Another new finding of our study is that, although different growth trajectories through middle childhood are associated with significant differences in achievement at that stage, these differences do not necessarily persist through early adolescence across countries and that achievement can improve over time even among children who do not experience recovery from stunting. These changes over time could be explained by changes in the school and learning environment of children over time, that have been found to explain changes in cognitive function over time among children with high risk of stunting (Mendez and Adair, 1999, Sudfeld et al., 2015).

A limitation of our study, however, is that for some groups of children, such as the groups of children across countries who were stunted at age 1 and 8 years or stunted at age 8 years only, the small sample size makes it difficult to draw firm conclusions from the data on whether these groups are systematically different from the reference group in terms of cognitive achievement.

5. Conclusions

Although it has been suggested that child chronic undernutrition, as measured by child growth faltering, and the associated developmental setbacks are irreversible beyond early childhood, these hypotheses have not been supported uniformly by the evidence. Less is known, however, on the drivers of growth recovery and its implications for cognitive development. In this paper, we address these gaps in the literature using data on a cohort of children from Ethiopia, India, Peru, and Vietnam. Overall, our results suggest that child growth beyond early childhood is responsive to changes in the household and community environments and that sustained post-infancy growth promotion may be associated with improvements in child development.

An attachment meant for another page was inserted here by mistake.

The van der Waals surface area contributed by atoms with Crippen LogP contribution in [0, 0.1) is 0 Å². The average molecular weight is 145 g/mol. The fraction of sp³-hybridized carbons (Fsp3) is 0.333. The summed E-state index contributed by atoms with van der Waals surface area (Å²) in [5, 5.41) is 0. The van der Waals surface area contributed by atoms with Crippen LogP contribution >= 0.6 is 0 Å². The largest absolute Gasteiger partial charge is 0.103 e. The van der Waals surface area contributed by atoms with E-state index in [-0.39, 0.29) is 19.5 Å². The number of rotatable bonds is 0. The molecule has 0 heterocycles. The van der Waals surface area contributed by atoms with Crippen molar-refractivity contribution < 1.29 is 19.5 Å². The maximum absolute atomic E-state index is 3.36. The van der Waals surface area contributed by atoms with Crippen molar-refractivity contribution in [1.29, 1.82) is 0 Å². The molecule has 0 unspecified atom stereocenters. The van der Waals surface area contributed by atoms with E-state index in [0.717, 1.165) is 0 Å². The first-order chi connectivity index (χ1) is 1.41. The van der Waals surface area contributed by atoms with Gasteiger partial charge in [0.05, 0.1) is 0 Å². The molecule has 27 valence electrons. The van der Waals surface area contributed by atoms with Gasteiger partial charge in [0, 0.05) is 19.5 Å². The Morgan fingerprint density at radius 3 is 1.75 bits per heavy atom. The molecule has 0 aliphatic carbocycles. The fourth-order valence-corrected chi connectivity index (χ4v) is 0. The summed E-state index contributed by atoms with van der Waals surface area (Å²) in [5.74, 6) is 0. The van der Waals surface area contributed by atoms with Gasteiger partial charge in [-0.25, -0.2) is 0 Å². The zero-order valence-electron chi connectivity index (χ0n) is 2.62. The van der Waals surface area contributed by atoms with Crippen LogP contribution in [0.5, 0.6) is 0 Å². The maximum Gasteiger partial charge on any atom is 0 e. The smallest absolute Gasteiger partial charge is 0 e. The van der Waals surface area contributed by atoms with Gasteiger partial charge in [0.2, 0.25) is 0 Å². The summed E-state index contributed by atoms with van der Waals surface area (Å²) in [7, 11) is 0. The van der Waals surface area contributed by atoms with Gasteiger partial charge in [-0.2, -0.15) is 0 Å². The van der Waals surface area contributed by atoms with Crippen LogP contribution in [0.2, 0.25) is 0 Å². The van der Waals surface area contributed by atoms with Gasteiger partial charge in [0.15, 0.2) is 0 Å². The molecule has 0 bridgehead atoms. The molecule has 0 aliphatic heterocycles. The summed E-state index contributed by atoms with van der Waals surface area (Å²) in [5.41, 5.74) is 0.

Acknowledgements

This work was supported by the Bill and Melinda Gates Foundation [OPP10327313]; Eunice Shriver Kennedy National Institute of Child Health and Development [R01 HD070993]; and Grand Challenges Canada [Grant 0072-03]. The data used in this study come from Young Lives, an international study of childhood poverty, following the lives of 12,000 children in four countries – Ethiopia, India, Peru and Vietnam – over 15 years (www.younglives.org.uk). Young Lives is core-funded by UK aid from the Department for International Development (DFID) and co-funded from 2010 to 2014 by the Netherlands Ministry of Foreign Affairs, and by Irish Aid from 2014 to 2015. Findings and conclusions in this article are those of the authors and do not necessarily reflect positions or policies of the Bill and Melinda Gates Foundation, the Eunice Kennedy Shriver National Institute of Child Health and Human Development, Grand Challenges Canada, Young Lives, DFID or other funders. The funders had no involvement in the study design, in the collection, analysis, and interpretation of data, in the writing of this study, and in the decision to submit it for publication. None of the authors reported any conflict of interest.

Footnotes

Appendix ASupplementary data related to this article can be found at http://dx.doi.org/10.1016/j.socscimed.2017.02.031.

Appendix A. Supplementary data

The following is the supplementary data related to this article:

Supplementary Material:
Click here to view.(50K, docx)Supplementary Material